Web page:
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Discussion Starter #1
This question is for further reference and I’m sure I’m not the only one concerned given the way BMW mapped the 2020 RR.

As far as I’m aware, BMW will flash these bikes during the first service to remove the “break-in” limits set in place from the factory. But after this service I’m considering flashing the ECU to improve mid range performance but mostly to correct the flap logic in the exhaust. If I do flash the ECU, will the dealer flash the ECU again in future service’s or am I safe once the first service is completed?
 

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The dealer will install updates (if available) whenever the bike is in for service. Think of it like any Windows device. Perhaps you could ask him not to install updates, but that may affect your warranty.
 

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I tell my dealer that I do not want any updates with a "works to perfection don't mess with it" claim. Never had an issue with 2 dealers or warranty.
 

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The answer is that if you take your S1000RR or any other BMW for that matter into the dealer for maintenance of any kind, and they look up your VIN, and there is outstanding BMWAG updates, they will want to flash the ECU. There is such a DME update now in the system since October 2019. So if you purchased your 2020 model in Dec Jan Feb, the odds are pretty good that the update has been done. That of course is dependent on the dealer connecting the bike to the ISTA computer and checking that no updates are needed before you took delivery of it.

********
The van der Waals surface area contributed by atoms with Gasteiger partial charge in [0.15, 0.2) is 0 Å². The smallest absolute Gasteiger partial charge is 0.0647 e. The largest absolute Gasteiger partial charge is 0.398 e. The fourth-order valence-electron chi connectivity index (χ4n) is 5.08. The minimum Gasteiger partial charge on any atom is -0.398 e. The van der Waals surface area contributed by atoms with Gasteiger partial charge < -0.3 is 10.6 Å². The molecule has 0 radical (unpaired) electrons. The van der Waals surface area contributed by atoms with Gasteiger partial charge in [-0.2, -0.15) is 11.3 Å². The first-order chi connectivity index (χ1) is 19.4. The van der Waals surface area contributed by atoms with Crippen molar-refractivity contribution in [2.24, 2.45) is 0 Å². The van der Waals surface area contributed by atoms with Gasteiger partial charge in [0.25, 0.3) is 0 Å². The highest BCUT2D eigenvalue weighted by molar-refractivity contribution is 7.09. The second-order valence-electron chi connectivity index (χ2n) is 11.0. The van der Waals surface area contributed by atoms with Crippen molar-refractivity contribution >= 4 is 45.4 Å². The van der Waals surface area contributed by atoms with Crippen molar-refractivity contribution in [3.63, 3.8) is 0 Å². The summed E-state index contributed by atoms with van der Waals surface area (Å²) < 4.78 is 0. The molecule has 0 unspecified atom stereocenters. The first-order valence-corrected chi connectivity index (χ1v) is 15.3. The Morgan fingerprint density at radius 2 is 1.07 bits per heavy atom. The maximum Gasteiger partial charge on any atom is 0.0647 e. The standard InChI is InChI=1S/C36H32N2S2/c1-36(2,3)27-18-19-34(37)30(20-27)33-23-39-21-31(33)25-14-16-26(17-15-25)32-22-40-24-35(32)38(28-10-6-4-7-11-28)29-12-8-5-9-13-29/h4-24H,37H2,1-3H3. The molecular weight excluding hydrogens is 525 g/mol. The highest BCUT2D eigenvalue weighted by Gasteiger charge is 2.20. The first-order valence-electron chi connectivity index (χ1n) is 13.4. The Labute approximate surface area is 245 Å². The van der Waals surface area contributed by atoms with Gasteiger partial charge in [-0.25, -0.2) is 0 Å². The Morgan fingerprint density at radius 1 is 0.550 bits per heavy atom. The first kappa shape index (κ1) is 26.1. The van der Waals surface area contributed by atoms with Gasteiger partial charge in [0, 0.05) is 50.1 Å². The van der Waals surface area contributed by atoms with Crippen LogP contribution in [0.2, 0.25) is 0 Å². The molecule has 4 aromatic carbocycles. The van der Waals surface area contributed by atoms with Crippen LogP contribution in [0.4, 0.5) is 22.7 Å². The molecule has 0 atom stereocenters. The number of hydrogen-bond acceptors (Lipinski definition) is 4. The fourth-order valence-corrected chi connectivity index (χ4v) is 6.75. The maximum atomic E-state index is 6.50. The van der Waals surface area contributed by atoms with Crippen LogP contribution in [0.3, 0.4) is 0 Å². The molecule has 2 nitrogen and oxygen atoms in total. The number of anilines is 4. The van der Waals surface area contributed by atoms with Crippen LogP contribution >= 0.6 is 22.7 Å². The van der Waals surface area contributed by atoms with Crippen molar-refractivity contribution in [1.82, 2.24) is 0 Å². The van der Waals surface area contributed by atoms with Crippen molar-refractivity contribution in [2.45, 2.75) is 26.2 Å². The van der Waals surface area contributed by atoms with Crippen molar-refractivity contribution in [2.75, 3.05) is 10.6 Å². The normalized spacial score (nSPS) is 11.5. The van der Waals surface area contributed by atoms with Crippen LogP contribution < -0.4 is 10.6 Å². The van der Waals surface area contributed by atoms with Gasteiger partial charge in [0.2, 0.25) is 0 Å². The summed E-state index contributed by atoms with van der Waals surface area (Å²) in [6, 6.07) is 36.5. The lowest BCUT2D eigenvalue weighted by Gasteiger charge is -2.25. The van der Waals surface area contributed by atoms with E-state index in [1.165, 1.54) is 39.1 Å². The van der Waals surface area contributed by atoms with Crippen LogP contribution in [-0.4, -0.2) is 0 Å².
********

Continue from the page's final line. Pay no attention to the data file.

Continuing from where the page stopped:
Now, if you put tape over your OBDII connector, and you specify to the service manager that no updating of your ECU is requested, then they should abide to your request and with the tape wrapped around the connector, the service tech should not remove it.

The update in the system for DME : update is paid for by BMWAG to the dealer. That is why the dealer insist on doing it. I know of 2 people that requested no ECU service updates and the service manager told them that the update is going to be shown on the paperwork as 'done" and it will not really be done but the dealer will get the paid service from BMWAG as it was done. Not best practices in my mind for a service manager to do this, but, they are doing by your request not to touch the ECU code and you are happy with the way it is now. Its not broke dont fix it theory.
 

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^^ This. As usual BMW 388 is on the mark and reminded me that I put tape on mine as well. I leave a tape "flag" and write on it "DON'T USE". In 5 years no updates accepted and no work orders stated they were done.
 

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Discussion Starter #6
The answer is that if you take your S1000RR or any other BMW for that matter into the dealer for maintenance of any kind, and they look up your VIN, and there is outstanding BMWAG updates, they will want to flash the ECU. There is such a DME update now in the system since October 2019. So if you purchased your 2020 model in Dec Jan Feb, the odds are pretty good that the update has been done. That of course is dependent on the dealer connecting the bike to the ISTA computer and checking that no updates are needed before you took delivery of it.

Now, if you put tape over your OBDII connector, and you specify to the service manager that no updating of your ECU is requested, then they should abide to your request and with the tape wrapped around the connector, the service tech should not remove it.

The update in the system for DME : update is paid for by BMWAG to the dealer. That is why the dealer insist on doing it. I know of 2 people that requested no ECU service updates and the service manager told them that the update is going to be shown on the paperwork as 'done" and it will not really be done but the dealer will get the paid service from BMWAG as it was done. Not best practices in my mind for a service manager to do this, but, they are doing by your request not to touch the ECU code and you are happy with the way it is now. Its not broke dont fix it theory.
Thanks for the information. Tapping the connector is probably a great idea that I will utilize. I just don’t want to see the dealer flash over a $600+ flash and have to get it redone.
 
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